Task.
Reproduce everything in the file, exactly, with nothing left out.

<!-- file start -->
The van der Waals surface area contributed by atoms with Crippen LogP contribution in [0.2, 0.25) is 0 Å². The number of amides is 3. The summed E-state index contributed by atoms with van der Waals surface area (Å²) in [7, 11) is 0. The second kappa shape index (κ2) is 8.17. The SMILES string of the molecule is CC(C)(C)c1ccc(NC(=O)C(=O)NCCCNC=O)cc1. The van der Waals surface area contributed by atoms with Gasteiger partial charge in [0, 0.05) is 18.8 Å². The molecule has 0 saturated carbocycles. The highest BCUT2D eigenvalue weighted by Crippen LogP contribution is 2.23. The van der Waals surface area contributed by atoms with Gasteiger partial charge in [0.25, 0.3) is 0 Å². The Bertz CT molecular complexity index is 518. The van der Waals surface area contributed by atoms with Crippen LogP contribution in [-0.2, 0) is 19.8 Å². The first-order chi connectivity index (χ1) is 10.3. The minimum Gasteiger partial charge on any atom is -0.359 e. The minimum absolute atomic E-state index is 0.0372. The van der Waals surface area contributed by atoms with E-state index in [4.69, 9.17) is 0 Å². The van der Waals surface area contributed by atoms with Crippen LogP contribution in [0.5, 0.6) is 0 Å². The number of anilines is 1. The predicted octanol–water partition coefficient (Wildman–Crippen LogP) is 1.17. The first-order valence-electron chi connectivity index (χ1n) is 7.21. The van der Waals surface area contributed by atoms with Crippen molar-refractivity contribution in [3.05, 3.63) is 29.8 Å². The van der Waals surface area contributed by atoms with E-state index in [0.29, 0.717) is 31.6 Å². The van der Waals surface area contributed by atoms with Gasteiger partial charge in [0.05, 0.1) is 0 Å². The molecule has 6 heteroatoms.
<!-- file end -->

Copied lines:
The van der Waals surface area contributed by atoms with Crippen LogP contribution in [0.2, 0.25) is 0 Å². The number of amides is 3. The summed E-state index contributed by atoms with van der Waals surface area (Å²) in [7, 11) is 0. The second kappa shape index (κ2) is 8.17. The SMILES string of the molecule is CC(C)(C)c1ccc(NC(=O)C(=O)NCCCNC=O)cc1. The van der Waals surface area contributed by atoms with Gasteiger partial charge in [0, 0.05) is 18.8 Å². The molecule has 0 saturated carbocycles. The highest BCUT2D eigenvalue weighted by Crippen LogP contribution is 2.23. The van der Waals surface area contributed by atoms with Gasteiger partial charge in [0.25, 0.3) is 0 Å². The Bertz CT molecular complexity index is 518. The van der Waals surface area contributed by atoms with Crippen LogP contribution in [-0.2, 0) is 19.8 Å². The first-order chi connectivity index (χ1) is 10.3. The minimum Gasteiger partial charge on any atom is -0.359 e. The minimum absolute atomic E-state index is 0.0372. The van der Waals surface area contributed by atoms with E-state index in [4.69, 9.17) is 0 Å². The van der Waals surface area contributed by atoms with Crippen LogP contribution in [0.5, 0.6) is 0 Å². The number of anilines is 1. The predicted octanol–water partition coefficient (Wildman–Crippen LogP) is 1.17. The first-order valence-electron chi connectivity index (χ1n) is 7.21. The van der Waals surface area contributed by atoms with Crippen molar-refractivity contribution in [3.05, 3.63) is 29.8 Å². The van der Waals surface area contributed by atoms with E-state index in [0.29, 0.717) is 31.6 Å². The van der Waals surface area contributed by atoms with Gasteiger partial charge in [0.05, 0.1) is 0 Å². The molecule has 6 heteroatoms.